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Cache Coloring as a Path to an (even) safer System?

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The be-all and end-all of safety is deterministic behavior. This means that one knows in advance exactly how an electronically programmable system (vulgo: computer) will behave. Hypervisors or separation kernels and real-time operating systems are designed to guarantee deterministic behavior. The system manages the resources so that the developer can pursue his work (relatively) carefree. When it comes to memory, a system allocates memory areas of the RAM with the help of the Memory Management Unit (MMU). So why use cache coloring to circumvent this way of working?

Modern CPUs without Cache unthinkable

First of all, it's important to understand how a modern multi-core CPU is built. In addition to several cores, modern multi-core processors also have several (intermediate) memories called caches. These caches serve as a "fast" middleman between comparatively slow RAM and CPU. Essentially, the task of a CPU cache is to speed up processes by storing important data in the cache. This shortens the execution time.

Each core has at least one cache that only it can access and typically one cache that all cores can access. It is this last-level cache (typically L2 or L3 cache) that can cause problems in theory: If processes access the same resource, there is inevitably a delay and, with a bit of bad luck, a problem (conflict). If one CPU task blocks a certain memory area, another process has to wait until it is ready. This leads to execution time problems and, because data can in principle be distributed anywhere in the last-level cache, also to clutter and disorganization, which can cause systems to behave less deterministically.

Well orchestrated: The Relationship between MMU and Hypervisor/Separation Kernel

Now, the MMU manages memory by making connections (which is called mapping) between virtual memory and physical memory. On the one hand, this makes it possible for the programmer to address memory reliably and safely; on the other hand, an MMU functions so reliably that its use in normal applications is unproblematic.

In safety-critical applications, however, the use of an MMU is somewhat more difficult. A real-time operating system and hypervisor/separation kernel like PikeOS now goes one step further and partitions resources so that they don't affect each other. Specifically, this means that memory areas of the RAM are predefined during normal operation. PikeOS requires a starting address in memory and a size to define a specific memory area (cluster). The mapping is still done by the MMU.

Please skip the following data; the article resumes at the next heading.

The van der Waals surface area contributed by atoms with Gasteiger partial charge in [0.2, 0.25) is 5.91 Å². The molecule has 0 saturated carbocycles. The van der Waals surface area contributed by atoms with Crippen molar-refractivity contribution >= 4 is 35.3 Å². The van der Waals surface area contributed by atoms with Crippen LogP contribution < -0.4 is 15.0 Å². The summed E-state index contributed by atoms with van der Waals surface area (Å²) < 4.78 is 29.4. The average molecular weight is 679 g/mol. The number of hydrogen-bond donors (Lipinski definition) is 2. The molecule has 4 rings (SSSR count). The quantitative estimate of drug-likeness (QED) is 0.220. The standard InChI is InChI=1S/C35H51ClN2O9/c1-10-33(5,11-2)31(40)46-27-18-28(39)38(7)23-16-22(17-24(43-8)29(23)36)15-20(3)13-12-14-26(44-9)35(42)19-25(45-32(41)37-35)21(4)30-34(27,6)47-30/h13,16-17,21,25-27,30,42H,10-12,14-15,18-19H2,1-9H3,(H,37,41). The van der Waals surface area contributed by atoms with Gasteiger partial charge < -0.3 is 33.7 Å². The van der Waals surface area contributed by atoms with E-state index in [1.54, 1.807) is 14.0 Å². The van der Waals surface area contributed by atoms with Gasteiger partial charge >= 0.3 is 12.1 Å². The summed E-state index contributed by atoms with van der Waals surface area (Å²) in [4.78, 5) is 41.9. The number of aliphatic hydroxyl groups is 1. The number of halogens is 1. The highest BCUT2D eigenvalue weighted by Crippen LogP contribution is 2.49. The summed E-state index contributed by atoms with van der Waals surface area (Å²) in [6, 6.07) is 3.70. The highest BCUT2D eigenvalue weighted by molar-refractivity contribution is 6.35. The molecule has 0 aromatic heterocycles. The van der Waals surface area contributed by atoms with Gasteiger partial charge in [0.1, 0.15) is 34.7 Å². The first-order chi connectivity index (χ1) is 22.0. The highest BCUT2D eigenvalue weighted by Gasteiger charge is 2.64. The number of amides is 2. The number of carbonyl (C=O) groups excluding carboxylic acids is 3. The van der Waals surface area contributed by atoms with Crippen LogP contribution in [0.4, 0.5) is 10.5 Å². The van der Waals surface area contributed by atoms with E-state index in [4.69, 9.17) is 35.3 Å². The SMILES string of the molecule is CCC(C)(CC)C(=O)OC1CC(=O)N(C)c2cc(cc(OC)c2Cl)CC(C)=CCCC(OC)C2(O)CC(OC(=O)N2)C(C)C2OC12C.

How Cache Coloring works

However, "coloring" cache now bypasses the normal way the MMU works. A typical address could be 0x81CE5018 - but the concrete layout can differ in principle from architecture to architecture. Now a certain area is "colored" (means: starting from here) like the 5 in 0x81CE5018 and a certain distance to the next memory address is created to define a new memory cluster (memory page) over the sum of the distances. With the i.MX8X processor family, for example, up to 16 colors can be defined with PikeOS - the actual number of possible colors depends on the hardware used. Because the memory clusters are called pages, the term page coloring is used synonymously with cache coloring.

The Sense behind Cache Coloring

The whole purpose behind cache coloring is to achieve better deterministic behavior of applications through the exact knowledge and definition of the physically available memory area. The idea behind this is to group certain processes (threads) into a partition and allocate them to the known and previously defined physical memory. This has the advantage that the spatial separation is carried out even more strictly and thus interference is completely eliminated in the best case. If the system is designed carefully, cache coloring can even achieve efficiency gains because, unlike in normal operation, the cache does not have to be invalidated for partition switches or context switches. Finally, this prevents excessive memory accesses from slowing down other tasks. This results in increased deterministic behavior and also reduces the probability of side-channel attacks.

However, cache coloring can also have disadvantages, precisely because processes no longer have the entire cache available in principle and memory-hungry applications can be slowed down in the worst case. It therefore makes particular sense to use cache coloring when resource requirements are known exactly in advance and no applications that are too memory-hungry are running. This may be the case for some security requirements. In principle, it would still be possible to assign several colors to a certain process, but here, too, a conscientious design of the system is urgently necessary. In the worst case, errors are preprogrammed here.


Cache coloring makes sense for applications that require deterministic behavior and where an exact design is possible in advance. Security, safety, and in special designs performance can then be increased. If in doubt, you can always rely on the robust functionality of PikeOS.

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